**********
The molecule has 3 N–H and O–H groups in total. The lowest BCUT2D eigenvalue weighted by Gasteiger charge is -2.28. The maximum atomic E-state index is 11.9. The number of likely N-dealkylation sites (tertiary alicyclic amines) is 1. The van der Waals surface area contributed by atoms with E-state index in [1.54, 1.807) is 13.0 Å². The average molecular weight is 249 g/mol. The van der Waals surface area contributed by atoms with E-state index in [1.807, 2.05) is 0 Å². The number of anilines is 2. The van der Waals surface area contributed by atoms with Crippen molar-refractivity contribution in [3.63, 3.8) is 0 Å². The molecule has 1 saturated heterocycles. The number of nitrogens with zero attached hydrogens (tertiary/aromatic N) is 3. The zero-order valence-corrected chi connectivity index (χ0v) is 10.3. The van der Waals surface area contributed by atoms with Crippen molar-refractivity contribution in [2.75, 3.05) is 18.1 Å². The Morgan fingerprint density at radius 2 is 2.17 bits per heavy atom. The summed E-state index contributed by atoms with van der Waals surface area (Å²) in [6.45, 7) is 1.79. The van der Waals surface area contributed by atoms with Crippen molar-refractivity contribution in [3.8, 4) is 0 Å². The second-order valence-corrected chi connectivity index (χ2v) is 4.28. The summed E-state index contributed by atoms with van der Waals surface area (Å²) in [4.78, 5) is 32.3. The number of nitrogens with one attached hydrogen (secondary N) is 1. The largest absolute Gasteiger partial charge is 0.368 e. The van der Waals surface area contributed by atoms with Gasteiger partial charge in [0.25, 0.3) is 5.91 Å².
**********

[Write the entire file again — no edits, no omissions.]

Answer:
The molecule has 3 N–H and O–H groups in total. The lowest BCUT2D eigenvalue weighted by Gasteiger charge is -2.28. The maximum atomic E-state index is 11.9. The number of likely N-dealkylation sites (tertiary alicyclic amines) is 1. The van der Waals surface area contributed by atoms with E-state index in [1.54, 1.807) is 13.0 Å². The average molecular weight is 249 g/mol. The van der Waals surface area contributed by atoms with E-state index in [1.807, 2.05) is 0 Å². The number of anilines is 2. The van der Waals surface area contributed by atoms with Crippen molar-refractivity contribution in [3.63, 3.8) is 0 Å². The molecule has 1 saturated heterocycles. The number of nitrogens with zero attached hydrogens (tertiary/aromatic N) is 3. The zero-order valence-corrected chi connectivity index (χ0v) is 10.3. The van der Waals surface area contributed by atoms with Crippen molar-refractivity contribution in [2.75, 3.05) is 18.1 Å². The Morgan fingerprint density at radius 2 is 2.17 bits per heavy atom. The summed E-state index contributed by atoms with van der Waals surface area (Å²) in [6.45, 7) is 1.79. The van der Waals surface area contributed by atoms with Crippen molar-refractivity contribution in [3.8, 4) is 0 Å². The second-order valence-corrected chi connectivity index (χ2v) is 4.28. The summed E-state index contributed by atoms with van der Waals surface area (Å²) in [4.78, 5) is 32.3. The number of nitrogens with one attached hydrogen (secondary N) is 1. The largest absolute Gasteiger partial charge is 0.368 e. The van der Waals surface area contributed by atoms with Gasteiger partial charge in [0.25, 0.3) is 5.91 Å².